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My Smashing Magazine article is published!

Posted by on in Joomla

I'm thrilled to announce that my article, "Teaching Web Design To New Students In Higher Education" is published at Smashing Magazine! Thanks so much to Derek Allard for helping with editing and advising of the article. I'm hoping for great conversation about our educational process in web design and development all over the world.

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Where in the world is Jen Kramer?

Posted by on in Joomla

It's looking like an incredibly fun fall! I'll be out and about at conferences in Boston, San Jose, San Francisco, and online, as well as running some workshops in the Boston area. If you want to learn Bootstrap or Foundation, or if you would just like to learn a bit about how they're quite different, you'll have plenty of opportunities to hear from me! Here's the coming lineup.

Northeast PHP Conference

The Northeast PHP Conference will be held August 16-18 at the Microsoft NERD Center in Cambridge, MA. August 16 is a workshop day, while August 17-18 are the standard conference. Tickets are on sale and tend to sell out quickly, so get them while they're available.

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Bootstrap Resources

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For my upcoming talk on Bootstrap at Fluent 2013, I've put together a list of resources for Bootstrap. They're not listed in any particular order. Have fun learning!

Official Bootstrap Links

Resource Lists

Templates and Themes

Galleries/examples of Bootstrap sites

JavaScript and JavaScript Integration

HTML Snippets

Other Responsive Design Frameworks

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Thanks to Carlos Souza for his Brazilian Portuguese translation of this article!

Q: How do I add custom JavaScript in my projects?

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Waltham, MA, three days after the storm

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I don't normally post personal information here in my blog, but I'm really amazed at my new hometown, Waltham, MA.

I moved here 10 months ago from Keene, New Hampshire. Prior to that, I lived in the backwoods of Vermont. Streets were plowed in a timely manner, even though these are tiny towns. Waltham has a population of 60,000. I expected they could do as good a job as my former hometowns when it came to plowing.

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Jen Learns Javascript, Part 1: Getting Started

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This is my 13th year building professional-level websites. When I started this work in 2000, I used Macromedia Dreamweaver 3, Adobe Photoshop 5.5 with Image Ready 2.0, Outlook for my email, and web hosting at some crappy host or another. Internet Explorer 5 absolutely rocked, but it supported all of these cool effects that no other browser did. I was already tired of Netscape 4 limitations. I built static sites that were full of spacer GIFs, font tags, and table-based layouts, and my code was considered clean and streamlined. That's how we rolled in those days.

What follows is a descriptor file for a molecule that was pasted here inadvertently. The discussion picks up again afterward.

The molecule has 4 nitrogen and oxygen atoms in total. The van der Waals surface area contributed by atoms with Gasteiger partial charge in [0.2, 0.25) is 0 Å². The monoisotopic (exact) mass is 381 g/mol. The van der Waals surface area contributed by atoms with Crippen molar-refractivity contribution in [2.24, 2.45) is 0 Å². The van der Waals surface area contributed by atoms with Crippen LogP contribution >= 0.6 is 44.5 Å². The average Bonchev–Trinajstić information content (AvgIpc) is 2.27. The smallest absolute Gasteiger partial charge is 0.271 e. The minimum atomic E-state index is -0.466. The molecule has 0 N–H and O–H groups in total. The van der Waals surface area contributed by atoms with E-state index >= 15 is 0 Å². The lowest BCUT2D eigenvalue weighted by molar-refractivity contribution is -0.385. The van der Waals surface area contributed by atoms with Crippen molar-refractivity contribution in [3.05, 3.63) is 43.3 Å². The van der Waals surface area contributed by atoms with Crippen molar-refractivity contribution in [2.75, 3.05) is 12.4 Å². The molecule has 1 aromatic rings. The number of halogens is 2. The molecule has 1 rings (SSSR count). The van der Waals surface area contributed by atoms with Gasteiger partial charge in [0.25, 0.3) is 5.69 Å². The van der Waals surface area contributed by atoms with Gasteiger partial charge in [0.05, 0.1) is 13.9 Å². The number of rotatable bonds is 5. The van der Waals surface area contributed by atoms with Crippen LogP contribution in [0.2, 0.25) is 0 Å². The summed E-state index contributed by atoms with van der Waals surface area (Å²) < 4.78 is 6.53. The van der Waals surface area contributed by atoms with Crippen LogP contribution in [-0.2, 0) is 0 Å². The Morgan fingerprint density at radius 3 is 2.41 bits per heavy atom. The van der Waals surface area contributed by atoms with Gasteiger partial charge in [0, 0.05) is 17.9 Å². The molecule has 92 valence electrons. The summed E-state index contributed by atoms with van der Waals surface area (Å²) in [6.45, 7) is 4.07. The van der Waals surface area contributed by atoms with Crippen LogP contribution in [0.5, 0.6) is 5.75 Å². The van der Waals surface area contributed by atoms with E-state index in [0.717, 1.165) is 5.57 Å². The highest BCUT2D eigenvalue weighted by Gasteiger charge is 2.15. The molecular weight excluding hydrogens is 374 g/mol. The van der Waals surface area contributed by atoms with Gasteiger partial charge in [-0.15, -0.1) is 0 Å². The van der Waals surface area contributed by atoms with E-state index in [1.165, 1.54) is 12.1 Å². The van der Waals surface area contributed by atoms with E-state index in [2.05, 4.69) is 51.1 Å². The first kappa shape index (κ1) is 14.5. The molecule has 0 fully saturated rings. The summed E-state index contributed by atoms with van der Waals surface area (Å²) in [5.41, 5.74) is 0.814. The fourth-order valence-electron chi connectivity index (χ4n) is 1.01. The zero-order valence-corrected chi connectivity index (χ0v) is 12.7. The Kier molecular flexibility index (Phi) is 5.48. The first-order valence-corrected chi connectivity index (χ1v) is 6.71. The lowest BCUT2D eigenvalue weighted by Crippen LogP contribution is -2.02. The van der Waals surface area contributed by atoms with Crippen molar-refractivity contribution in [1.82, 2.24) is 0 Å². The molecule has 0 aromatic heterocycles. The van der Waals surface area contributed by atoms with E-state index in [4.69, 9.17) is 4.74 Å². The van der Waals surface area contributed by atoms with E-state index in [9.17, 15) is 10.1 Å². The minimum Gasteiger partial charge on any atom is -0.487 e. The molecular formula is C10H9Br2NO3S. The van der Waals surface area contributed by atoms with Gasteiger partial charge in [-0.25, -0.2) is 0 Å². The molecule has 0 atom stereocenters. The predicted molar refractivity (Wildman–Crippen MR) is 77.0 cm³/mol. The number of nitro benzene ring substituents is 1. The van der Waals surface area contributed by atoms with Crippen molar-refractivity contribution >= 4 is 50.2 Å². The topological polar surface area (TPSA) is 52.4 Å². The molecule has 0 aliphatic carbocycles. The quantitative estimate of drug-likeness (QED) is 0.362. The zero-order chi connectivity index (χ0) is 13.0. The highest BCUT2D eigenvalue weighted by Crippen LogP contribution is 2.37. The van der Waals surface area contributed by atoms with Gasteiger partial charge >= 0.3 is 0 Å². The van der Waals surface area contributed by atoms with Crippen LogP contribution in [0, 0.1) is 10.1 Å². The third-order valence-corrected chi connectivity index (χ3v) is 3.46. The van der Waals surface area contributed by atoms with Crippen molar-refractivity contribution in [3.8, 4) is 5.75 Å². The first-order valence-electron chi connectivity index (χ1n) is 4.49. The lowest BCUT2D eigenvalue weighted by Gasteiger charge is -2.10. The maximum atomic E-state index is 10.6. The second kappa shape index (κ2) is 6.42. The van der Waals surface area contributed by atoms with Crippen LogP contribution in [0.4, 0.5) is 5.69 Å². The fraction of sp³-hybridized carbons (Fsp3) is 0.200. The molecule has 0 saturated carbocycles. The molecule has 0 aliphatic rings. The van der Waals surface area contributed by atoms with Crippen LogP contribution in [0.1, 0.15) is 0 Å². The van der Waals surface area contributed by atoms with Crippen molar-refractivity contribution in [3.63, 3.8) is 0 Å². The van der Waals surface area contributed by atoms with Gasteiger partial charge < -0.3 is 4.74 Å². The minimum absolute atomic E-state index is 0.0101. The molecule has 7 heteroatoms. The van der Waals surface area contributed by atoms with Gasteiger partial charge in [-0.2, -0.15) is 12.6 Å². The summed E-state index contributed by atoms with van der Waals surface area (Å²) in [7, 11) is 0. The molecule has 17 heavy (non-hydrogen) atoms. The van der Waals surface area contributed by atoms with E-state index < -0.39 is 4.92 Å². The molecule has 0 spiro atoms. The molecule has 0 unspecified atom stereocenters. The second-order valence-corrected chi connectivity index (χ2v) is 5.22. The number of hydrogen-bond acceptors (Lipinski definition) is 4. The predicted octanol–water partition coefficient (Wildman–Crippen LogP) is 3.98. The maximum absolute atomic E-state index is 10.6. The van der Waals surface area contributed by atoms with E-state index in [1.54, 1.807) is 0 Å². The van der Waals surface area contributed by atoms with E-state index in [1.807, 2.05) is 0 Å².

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2012: A Look Back

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2012 was a year of big changes for me. I moved my physical location, shifted my focus, and had a blast doing it all. Here's a summary of highlights for 2012.

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Revamping College Tech Curricula

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Originally posted in the BRIDGE Blog, August 2012.

In the mid-1990′s, “webmaster” was among the hottest job titles. A webmaster was the person tasked with building a website for an organization, frequently one where they worked. Coming from diverse backgrounds, and self-taught by necessity, webmasters mentored one another while building the early web.

As publishers offered books on HTML, the first web design courses at colleges and universities were born. In the beginning, everything about the web could be covered in a single course, generally in the computer science department. Within a few years, though, colleges and universities began offering concentrations in web design.

Twenty years after webmasters started teaching one another HTML, most colleges and universities now offer classes pertaining to building websites. However, those classes are offered in different departments, emphasize different aspects of web design, and, unfortunately, they are frequently not up to date.

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"Encore" Post: Social Networking at Joomla.org

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The below was written by me and posted on April 20, 2010, at Joomla4Web. This was in reaction to a request for comment about what the Joomla community thought about a social networking site for Joomla. This post generated many comments and debate, but ultimately, the site launched in May 2010.

As of today, Joomla's Community Leadership Team has announced the death of Joomla's people.joomla.org website, due to lack of interest.

I post this here not as an "I told you so" moment, but more as a teachable moment for the Joomla community. Without a site plan, including a website strategy, understanding the manpower for implementing interactivity, and understanding existing "competitors" to a proposed product, that product is doomed for failure. 

The Joomla community, including the leadership, never understood how or if we would use such a site before it was built. It was built, had a spectacular adoption in the first month or so, and after that, traffic fell away to a minimum. There was no reason to return to the site, and there were other sites where interacting was simpler, easier, or on user's daily traffic patterns. 

 

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My latest course, "Up and Running with Bootstrap", is now available at lynda.com for any lynda.com subscribers.

Course description

Bootstrap is a free web development tool from Twitter that, with a little bit of CSS and JavaScript experience, makes building websites quick, intuitive, and fun. Author Jen Kramer explores its 12-column grid layout; typography and icon libraries; fully functional components like nav bars, buttons, and tabs; and much more. This course also shows how to add JavaScript extras like dropdown menus, modal windows, and photo carousels.